In Minnesota, I was training a quarter pony named Twain that started at a lope and went up from there. I never claimed to be a great horse trainer, mind you. Anyway, this pony was all go. The boss picked him up cheap at the sale barn and I can see why. Good little run on him, but no handle. Once, while running flat out across a stubble field, I reached up and put my fingers through the ring on the bit, cranked his head all the way around to my stirrup. He never let up- just kept on running. We should have named that pony Forrest.

Two winters ago, in Montana, where I currently live, my borrowed mare and I somersaulted down a drifted hillside and came to rest facing one another, nose to nose. She was not amused. Later that day, we rode to within 100 yards of a huge herd of elk on three separate occasions- on barren prairie. Pretty cool.

So it’s tough to choose one tale, but suffice it to say that horses are an important part of my life, and every time I head out on horseback there’s the potential for a new story to take shape.

SMGH New Cover Art

How can people find out about your book and keep up with your work?

Thanks for the opportunity to talk a little bit about what makes me tick. If folks want to learn more about me, they’re welcome to head over to www.samfinden.com and follow along. From there, they can sign up for my email list to be notified whenever I post something new. They can also take a look at a couple of videos I’ve put together, or click on the link to my listing for Saddle My Good Horse. It’s a clean, educational book for young adults on up, and it’s something that those hard-to-buy-for teenage boys will actually enjoy reading (although there are no vampires or werewolves or anything). It’s horses, cattle, mountains, pretty much.

You can follow Sam on Facebook and on Twitter as well.

Talking With Maureen Gregory…

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This week we talk with fellow Solstice Publishing author and horsewoman Maureen Gregory. I think you’ll enjoy getting to know her, especially since she’s a fellow horse lover, loves animals and has a great sense of humor!

Tell us about where you live & what your day to day life is like.

I live in rural England in an area known as the Peak District, with my husband Chris and a collection of creatures great and small. Our home is a very old stone farmhouse, we can only date it back 400 years, but it is older than that. The lounge has old oak beams, the main one was off a ship apparently! There is a stone fireplace, in the winter the fire is blazing, but today, it is hot and sunny.

When I am writing I sit at an oak table with the window behind me. As I have two small dogs and one cat there is always one of them curled up on the chair and one in my lap. The only problem is when Minty (the cat) decides to walk over the keyboard.

My routine is dictated by the weather! If it is lashing down with rain/snow/hail or blowing a gale I get my outside chores done as quickly as possible, come in, light the fire, have breakfast and begin writing. However, if the weather is ok, I like to ride my horses, and potter about outside. At the risk of sounding a bit bonkers I confess to spending hours sitting with my two pet sheep – Rambo & Sweep, just chilling out and pondering on this and that. I then look at my watch, shriek “OMG where has the time gone!” and rush back into the house.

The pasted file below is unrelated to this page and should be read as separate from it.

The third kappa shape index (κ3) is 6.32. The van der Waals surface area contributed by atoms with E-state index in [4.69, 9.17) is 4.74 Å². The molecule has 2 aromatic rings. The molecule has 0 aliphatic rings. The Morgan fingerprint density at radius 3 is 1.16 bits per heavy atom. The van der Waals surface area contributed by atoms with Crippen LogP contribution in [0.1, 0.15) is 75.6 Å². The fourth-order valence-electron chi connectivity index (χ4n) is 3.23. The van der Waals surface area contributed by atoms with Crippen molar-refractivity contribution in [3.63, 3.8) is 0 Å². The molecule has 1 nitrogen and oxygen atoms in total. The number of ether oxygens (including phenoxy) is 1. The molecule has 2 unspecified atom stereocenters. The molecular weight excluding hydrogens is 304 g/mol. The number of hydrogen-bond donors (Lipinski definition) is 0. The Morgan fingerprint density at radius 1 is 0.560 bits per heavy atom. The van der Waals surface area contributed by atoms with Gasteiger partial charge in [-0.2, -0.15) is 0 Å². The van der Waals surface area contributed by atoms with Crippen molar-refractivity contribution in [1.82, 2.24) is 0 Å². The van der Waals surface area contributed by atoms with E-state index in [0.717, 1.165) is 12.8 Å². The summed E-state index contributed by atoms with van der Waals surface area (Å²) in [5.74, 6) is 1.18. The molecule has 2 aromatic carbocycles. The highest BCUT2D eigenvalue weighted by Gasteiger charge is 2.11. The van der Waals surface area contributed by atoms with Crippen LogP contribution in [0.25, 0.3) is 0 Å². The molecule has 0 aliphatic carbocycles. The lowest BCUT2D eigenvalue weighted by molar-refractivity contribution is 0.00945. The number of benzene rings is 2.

Tell us about your horses and what you do with them.

I have two horses Apollo and Jassmin. Apollo is a Welsh Cob, chestnut with a flaxen mane and tail. He is twenty now and still very lively. We do dressage competitions together, but our favourite is dressage to music. He loves it. We recently won a dressage to music championship, despite the speakers to the main arena breaking down just as we started our test. I couldn’t hear a thing, but Apollo could, and I just followed his lead.

Jassmin is a ten year old coloured Gypsy Cob, she has blue flecks in her eyes, long white eyelashes and a long flowing mane. On a recent hack a little girl shouted out “Oh look that horse has angel hair!” She also has silky white feathers.

My friend made a short promotional video to promote my novel, and it features Jassmin, looking very windswept. Although she is not typical of a dressage horse she has lovely light paces and does very well in competitions. Our favourite pastime is just hacking out along the many bridleways and lanes.

I also have the pleasure of owning Dylan the donkey. He is fifteen, very loveable and cheeky. Dylan doesn’t really do anything, he just is!!

Do you write full time?

I gave up a career in psychiatric nursing and mental health counselling to renovate an old farmhouse. It took several years and after the work was completed I decided not to go back to that line of work. I felt as if I had moved on and things would not be the same if I went back.

I began to write short stories for magazines, with some success before I decided to concentrate on writing my debut novel. Also by that time I had added to my collection of fluffies and furries, paws and claws, so alongside assisting Chris with his paperwork I find my day is busy enough.

Here’s some info and a review on her book The Seventh Wave….

In the novel deceit, obsessive love, betrayal and murder are threaded alongside the fabric of normal life. Emma is convinced she has found the man of her dreams, until she suspects her lover may have a darker side. Was he a cold, calculated killer or a victim in someone else’s deadly game? Emma believes she will uncover the truth, but are some lies better left undiscovered?